Mind you a condensed that narrative a bit, but there are also a lot of side stories going on in the film that never really come to fruition.  I am rather certain that the narrative was much longer in its inception and was wildly cut to fit a shorter film, thus assuring the limited attention span of the young adult audience for which it is likely intended.  Indeed, the film makes great strides to show how aware it is of Western youth culture, between the absurd outfits worn by the characters, to the decadent engagements of the young people as they move about the spaces of clubs drinking and dancing as though the former has no lasting repercussions, even for Ting who is depicted as being a heavy alcoholic, shaking with anxiety on any occasion where he is not guzzling alcohol out of a flask.  Other elements, like Fang's attachment to his lost family and coming to learn familial bonds through friendship, also emerge, but what I found most fascinating is the manner with which the film dealt with cheating, almost as if to put forth a larger narrative about the nature of exploitation and its unfortunate past in Chinese history.  The figure of the club/Fire Ball owner is that of a man who wills his way in everything, even hiring the referees to run afoul when it proves that Fang and his teammates might win a game.  The narrative seems to suggest that China acknowledges its problematic exploitative past through figures like the club owner, as well as Fang's father, who even dons an outfit that seems indicative of feudal Chinese power.  In the past, no amount of diligence or unified efforts could have afforded those without access to those with and even when underdogs did emerge, the person in power would stifle their movement in very real and jarring manners.  In Kung Fu Dunk it is with a baseball bat, whereas in Chinese history one thinks of the man standing up against a tank, one of the most iconic images in a post-television world.  In the end, however, the film does embrace a notion of companionship through trust and team bonding, reminding viewers that while dunking is cool it rarely wins a game.  This narrative is highly invested in a communist based ideology of unity for a common success, but entrenched within individual endeavor, it manages to avoid the trouble of blind robotic devotion and embrace the singular identity in the process.  Ideally there would be more of this in the film, but, again, it is a narrative mess that was likely the result of heavy script editing.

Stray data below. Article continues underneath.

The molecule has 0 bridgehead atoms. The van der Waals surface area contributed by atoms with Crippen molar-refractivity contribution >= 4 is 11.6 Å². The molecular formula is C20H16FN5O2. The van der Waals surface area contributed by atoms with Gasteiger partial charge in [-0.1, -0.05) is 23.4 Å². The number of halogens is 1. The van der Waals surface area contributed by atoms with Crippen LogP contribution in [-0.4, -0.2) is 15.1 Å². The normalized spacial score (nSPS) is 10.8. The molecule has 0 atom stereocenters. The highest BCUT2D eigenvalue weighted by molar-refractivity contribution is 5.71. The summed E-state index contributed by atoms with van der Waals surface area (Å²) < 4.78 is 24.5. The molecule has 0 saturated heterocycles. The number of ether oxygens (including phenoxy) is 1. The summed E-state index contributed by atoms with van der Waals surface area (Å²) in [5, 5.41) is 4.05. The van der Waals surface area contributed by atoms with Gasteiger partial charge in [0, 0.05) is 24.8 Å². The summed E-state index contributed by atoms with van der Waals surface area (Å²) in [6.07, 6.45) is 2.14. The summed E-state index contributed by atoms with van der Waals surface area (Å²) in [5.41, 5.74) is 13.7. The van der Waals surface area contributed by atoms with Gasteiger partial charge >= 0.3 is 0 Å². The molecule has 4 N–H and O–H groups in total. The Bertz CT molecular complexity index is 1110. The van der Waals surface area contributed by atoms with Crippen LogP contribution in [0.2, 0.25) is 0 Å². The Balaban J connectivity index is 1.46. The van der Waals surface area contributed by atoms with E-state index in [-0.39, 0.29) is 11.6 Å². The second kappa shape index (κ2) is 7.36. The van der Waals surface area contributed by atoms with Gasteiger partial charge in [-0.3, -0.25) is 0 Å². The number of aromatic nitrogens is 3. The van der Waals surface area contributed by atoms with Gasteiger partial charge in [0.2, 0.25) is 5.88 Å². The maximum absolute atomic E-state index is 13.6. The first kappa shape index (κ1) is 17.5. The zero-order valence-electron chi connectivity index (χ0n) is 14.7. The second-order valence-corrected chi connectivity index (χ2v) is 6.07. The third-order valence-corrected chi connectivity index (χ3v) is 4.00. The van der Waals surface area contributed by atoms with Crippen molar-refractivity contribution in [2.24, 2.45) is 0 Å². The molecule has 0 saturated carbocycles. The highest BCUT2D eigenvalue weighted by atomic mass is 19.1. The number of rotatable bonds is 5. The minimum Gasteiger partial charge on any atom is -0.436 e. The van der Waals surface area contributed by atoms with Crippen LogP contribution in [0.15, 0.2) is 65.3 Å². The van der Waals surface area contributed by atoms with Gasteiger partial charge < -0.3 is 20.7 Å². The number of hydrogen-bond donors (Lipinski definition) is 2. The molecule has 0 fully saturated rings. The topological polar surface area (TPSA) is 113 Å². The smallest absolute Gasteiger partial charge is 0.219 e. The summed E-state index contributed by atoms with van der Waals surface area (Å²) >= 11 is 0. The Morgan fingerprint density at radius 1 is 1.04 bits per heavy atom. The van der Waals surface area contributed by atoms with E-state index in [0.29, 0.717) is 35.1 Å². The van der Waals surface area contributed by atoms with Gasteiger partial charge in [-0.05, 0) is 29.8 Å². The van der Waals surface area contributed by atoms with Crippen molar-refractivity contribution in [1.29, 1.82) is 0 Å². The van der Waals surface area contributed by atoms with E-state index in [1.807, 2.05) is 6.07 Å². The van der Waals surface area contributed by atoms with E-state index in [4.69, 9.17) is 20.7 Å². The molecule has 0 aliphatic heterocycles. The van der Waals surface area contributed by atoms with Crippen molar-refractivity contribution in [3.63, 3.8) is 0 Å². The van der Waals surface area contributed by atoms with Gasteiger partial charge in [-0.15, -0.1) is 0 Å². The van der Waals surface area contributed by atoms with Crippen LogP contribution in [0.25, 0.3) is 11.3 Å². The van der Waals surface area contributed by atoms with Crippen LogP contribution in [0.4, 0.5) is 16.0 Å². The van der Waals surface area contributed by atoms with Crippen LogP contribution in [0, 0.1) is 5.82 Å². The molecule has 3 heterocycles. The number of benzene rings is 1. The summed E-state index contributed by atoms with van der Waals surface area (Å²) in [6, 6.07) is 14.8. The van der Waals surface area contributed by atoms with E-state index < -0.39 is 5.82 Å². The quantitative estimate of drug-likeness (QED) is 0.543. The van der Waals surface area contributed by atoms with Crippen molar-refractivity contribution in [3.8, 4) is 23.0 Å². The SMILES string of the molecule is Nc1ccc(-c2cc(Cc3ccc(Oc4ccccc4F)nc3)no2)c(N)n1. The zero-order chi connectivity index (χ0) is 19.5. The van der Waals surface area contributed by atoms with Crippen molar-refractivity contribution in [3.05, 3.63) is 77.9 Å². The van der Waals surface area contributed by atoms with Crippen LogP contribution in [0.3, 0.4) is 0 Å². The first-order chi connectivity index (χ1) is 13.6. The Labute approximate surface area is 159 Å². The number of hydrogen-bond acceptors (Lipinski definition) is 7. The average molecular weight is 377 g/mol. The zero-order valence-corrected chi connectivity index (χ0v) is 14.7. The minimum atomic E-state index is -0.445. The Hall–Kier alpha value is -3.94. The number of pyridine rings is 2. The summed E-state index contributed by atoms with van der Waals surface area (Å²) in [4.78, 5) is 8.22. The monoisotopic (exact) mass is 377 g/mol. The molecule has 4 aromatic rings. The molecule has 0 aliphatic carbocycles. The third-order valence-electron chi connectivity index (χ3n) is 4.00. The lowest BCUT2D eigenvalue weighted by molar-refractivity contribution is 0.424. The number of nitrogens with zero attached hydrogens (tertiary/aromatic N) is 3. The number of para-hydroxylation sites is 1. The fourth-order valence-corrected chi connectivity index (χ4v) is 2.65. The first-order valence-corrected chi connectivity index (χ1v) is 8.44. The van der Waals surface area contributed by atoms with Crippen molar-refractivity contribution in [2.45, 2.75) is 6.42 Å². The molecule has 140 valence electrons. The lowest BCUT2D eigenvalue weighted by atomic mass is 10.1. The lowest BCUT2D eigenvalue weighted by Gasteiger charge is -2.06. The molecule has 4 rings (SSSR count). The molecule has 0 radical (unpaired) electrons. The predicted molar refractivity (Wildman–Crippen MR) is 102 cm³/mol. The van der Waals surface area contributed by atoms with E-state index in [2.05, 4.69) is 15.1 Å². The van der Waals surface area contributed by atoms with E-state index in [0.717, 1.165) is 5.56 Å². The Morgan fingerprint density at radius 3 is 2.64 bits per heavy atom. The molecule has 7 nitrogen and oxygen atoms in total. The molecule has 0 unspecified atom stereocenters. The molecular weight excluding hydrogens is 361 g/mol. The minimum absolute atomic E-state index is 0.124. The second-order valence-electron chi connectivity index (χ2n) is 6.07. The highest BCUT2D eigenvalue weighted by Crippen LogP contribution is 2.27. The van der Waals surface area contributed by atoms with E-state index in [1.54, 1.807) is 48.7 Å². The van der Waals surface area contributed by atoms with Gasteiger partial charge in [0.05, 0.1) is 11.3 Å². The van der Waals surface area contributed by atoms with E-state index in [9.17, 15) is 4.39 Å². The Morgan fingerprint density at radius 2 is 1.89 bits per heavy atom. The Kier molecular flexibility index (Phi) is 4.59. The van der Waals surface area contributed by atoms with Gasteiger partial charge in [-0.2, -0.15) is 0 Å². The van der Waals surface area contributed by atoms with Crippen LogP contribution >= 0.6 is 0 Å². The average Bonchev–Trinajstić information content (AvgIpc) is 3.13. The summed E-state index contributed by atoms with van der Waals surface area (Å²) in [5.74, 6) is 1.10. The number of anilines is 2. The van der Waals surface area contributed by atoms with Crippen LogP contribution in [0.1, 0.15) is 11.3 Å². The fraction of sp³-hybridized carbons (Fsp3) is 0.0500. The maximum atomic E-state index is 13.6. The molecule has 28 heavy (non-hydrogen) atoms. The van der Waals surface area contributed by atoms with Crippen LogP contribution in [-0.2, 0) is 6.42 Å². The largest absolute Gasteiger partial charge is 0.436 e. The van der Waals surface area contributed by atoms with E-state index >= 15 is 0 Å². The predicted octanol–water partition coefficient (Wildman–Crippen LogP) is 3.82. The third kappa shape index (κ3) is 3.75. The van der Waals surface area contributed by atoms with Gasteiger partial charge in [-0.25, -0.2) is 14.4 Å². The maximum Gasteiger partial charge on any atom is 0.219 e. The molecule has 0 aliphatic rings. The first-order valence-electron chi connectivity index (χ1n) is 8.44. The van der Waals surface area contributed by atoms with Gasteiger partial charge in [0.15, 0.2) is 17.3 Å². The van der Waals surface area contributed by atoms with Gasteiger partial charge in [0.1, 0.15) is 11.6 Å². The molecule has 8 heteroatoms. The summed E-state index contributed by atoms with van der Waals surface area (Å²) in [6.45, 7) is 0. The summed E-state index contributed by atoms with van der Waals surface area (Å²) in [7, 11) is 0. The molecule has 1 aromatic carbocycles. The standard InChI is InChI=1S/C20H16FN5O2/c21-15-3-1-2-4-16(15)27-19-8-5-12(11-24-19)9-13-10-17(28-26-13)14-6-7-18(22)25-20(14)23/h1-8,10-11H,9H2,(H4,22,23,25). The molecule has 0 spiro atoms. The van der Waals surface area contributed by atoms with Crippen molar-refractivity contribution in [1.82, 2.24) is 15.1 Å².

Key Scene:  Again the scene that might have doubled as 1992 USA Dream Team highlights is pretty wild

Honestly there is nothing really excellent about this film that makes it worth watching.  If you are bored it might be worth taking a look at, but Shaolin Soccer is a far better film for kung fu martial arts, and pretty much every Korean film about high school is better than Kung Fu Dunk.